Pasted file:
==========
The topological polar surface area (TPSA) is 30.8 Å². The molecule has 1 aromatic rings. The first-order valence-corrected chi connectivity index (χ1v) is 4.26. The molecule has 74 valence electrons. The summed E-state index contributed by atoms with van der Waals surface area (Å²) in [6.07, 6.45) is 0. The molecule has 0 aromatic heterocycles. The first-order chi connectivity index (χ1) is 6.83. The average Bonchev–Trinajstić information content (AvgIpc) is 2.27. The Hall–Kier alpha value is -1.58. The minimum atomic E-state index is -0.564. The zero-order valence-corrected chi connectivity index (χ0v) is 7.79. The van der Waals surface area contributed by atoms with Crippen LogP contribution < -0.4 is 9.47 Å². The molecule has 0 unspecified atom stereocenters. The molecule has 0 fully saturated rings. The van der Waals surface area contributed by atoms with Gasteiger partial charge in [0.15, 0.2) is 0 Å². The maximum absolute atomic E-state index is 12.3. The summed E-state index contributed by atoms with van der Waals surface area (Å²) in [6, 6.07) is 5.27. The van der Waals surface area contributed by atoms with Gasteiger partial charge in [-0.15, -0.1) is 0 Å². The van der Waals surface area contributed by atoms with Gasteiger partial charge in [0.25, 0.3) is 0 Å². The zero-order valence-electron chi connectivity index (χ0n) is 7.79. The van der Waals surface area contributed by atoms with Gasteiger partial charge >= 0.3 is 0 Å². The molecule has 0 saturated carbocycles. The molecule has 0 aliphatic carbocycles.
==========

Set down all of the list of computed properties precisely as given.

The topological polar surface area (TPSA) is 30.8 Å². The molecule has 1 aromatic rings. The first-order valence-corrected chi connectivity index (χ1v) is 4.26. The molecule has 74 valence electrons. The summed E-state index contributed by atoms with van der Waals surface area (Å²) in [6.07, 6.45) is 0. The molecule has 0 aromatic heterocycles. The first-order chi connectivity index (χ1) is 6.83. The average Bonchev–Trinajstić information content (AvgIpc) is 2.27. The Hall–Kier alpha value is -1.58. The minimum atomic E-state index is -0.564. The zero-order valence-corrected chi connectivity index (χ0v) is 7.79. The van der Waals surface area contributed by atoms with Crippen LogP contribution < -0.4 is 9.47 Å². The molecule has 0 unspecified atom stereocenters. The molecule has 0 fully saturated rings. The van der Waals surface area contributed by atoms with Gasteiger partial charge in [0.15, 0.2) is 0 Å². The maximum absolute atomic E-state index is 12.3. The summed E-state index contributed by atoms with van der Waals surface area (Å²) in [6, 6.07) is 5.27. The van der Waals surface area contributed by atoms with Gasteiger partial charge in [-0.15, -0.1) is 0 Å². The van der Waals surface area contributed by atoms with Gasteiger partial charge in [0.25, 0.3) is 0 Å². The zero-order valence-electron chi connectivity index (χ0n) is 7.79. The van der Waals surface area contributed by atoms with Gasteiger partial charge >= 0.3 is 0 Å². The molecule has 0 saturated carbocycles. The molecule has 0 aliphatic carbocycles.